Thursday, August 08, 2013

Now that's what I call cutting through classical

How embedded marketing is reshaping classical music: BBC Radio 3 broadcasts a Proms interval talk on Holst's Planets by journalist Paul Morley and the Universal Music owned Sinfini Music website gives the talk a heads-up with a linked feature by Paul Morley. Both the talk and feature explore the crossover between classical and rock, a theme that also emerged in an interview with Universal Music's chief executive Max Hole broadcast on BBC Radio 4 a few days previously. Between them Universal Music and the BBC control the world's leading classical music publisher, 56% of the UK recorded classical music market, 26% of the UK classical radio audience, four of the top ten UK orchestras and the world's largest classical music festival. Now that's what I call cutting through classical.

Header image is the 1960 Westminster LP of The Planets with Sir Adrian Boult conducting the Vienna State Opera Orchestra and Chorus. Another daring to be different Westminster cover in Wolfgang Amadeus at his most seductive. Any copyrighted material on these pages is included as "fair use", for the purpose of study, review or critical analysis only, and will be removed at the request of copyright owner(s). Also on Facebook and Twitter.


Rob Collis said...

"Max Hole". Seriously? Too funny.

Paul Morley's an idiot - he may know a great deal about Rock Music (I don't), but knows sweet F.A. about 'classical' music.


Pliable said...

I'm probably a bit old-fashioned - or perhaps mindful of litigation - and am not too keen on someone being called an 'idiot' whatever their shortcomings.

Talking of shortcomings, I note that Paul Morley is described on the BBC website as a "cultural commentator", a description used by that other embedded Sinfini and BBC hack Norman Lebrecht to describe himself.

Is music journalism dead and buried? Is its replacement "cultural commentating"?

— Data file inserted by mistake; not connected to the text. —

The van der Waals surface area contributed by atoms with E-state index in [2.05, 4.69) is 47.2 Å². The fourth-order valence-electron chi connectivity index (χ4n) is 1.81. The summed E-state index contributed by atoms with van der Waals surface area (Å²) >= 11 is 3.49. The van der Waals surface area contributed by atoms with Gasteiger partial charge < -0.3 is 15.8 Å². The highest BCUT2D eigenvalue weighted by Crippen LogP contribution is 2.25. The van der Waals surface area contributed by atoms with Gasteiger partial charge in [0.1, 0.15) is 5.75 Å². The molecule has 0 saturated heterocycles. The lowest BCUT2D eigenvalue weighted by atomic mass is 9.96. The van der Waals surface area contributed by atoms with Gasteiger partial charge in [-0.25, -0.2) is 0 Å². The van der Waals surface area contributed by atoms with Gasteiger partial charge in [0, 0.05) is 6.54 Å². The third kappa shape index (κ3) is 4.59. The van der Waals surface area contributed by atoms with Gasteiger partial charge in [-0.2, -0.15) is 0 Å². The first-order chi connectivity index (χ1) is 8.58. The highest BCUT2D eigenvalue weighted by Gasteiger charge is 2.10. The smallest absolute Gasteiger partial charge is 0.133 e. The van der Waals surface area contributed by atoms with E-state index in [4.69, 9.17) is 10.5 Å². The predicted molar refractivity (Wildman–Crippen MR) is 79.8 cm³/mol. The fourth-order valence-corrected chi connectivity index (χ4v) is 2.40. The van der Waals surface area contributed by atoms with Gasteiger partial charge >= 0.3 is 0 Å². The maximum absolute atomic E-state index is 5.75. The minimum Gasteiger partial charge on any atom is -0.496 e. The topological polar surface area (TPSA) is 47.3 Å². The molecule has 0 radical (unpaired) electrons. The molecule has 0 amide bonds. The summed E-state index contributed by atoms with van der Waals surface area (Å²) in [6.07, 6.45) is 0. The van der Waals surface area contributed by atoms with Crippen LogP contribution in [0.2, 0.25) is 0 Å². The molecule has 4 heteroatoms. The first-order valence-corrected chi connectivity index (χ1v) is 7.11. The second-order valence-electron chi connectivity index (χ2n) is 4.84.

Ben.H said...

"Cultural commentator" is the ugly male version of "multi-talented".

Halldor said...

For what it's worth, I found the talk interesting, and it taught me a few things I hadn't previously known about Holst's influence on non-classical musical culture. It made me think differently.

There's more than one way to talk about music, and more than one valid perspective. That's why I admire this blog so much. But as long as what is said is honest and worthwhile, I have to say that I'm not over-bothered by the contractual arrangements that may or may not have led to one particular person saying it.

Pliable said...

“I have to say that I'm not over-bothered by the contractual arrangements that may or may not have led to one particular person saying it”.

Even when those contractual arrangements are quite disgracefully masked by duplicitous wording such as “Sinfini Music is run by a team of music fans” and “Sinfini Music is editorially independent”? and in the absence of a single mention of Universal Music ownership on any of the landing pages on the website?

Honesty is clearly an outmoded policy.

matthewhopus said...

Between this and that new blasphemous website (absolutely an abomination I might add - if you take a look - everything on it seems like a big marketing tug). I'm not sure anymore where to turn to.

Are sites such as Sinfinimusic and AltoRiot really the only future here? There has to be something credible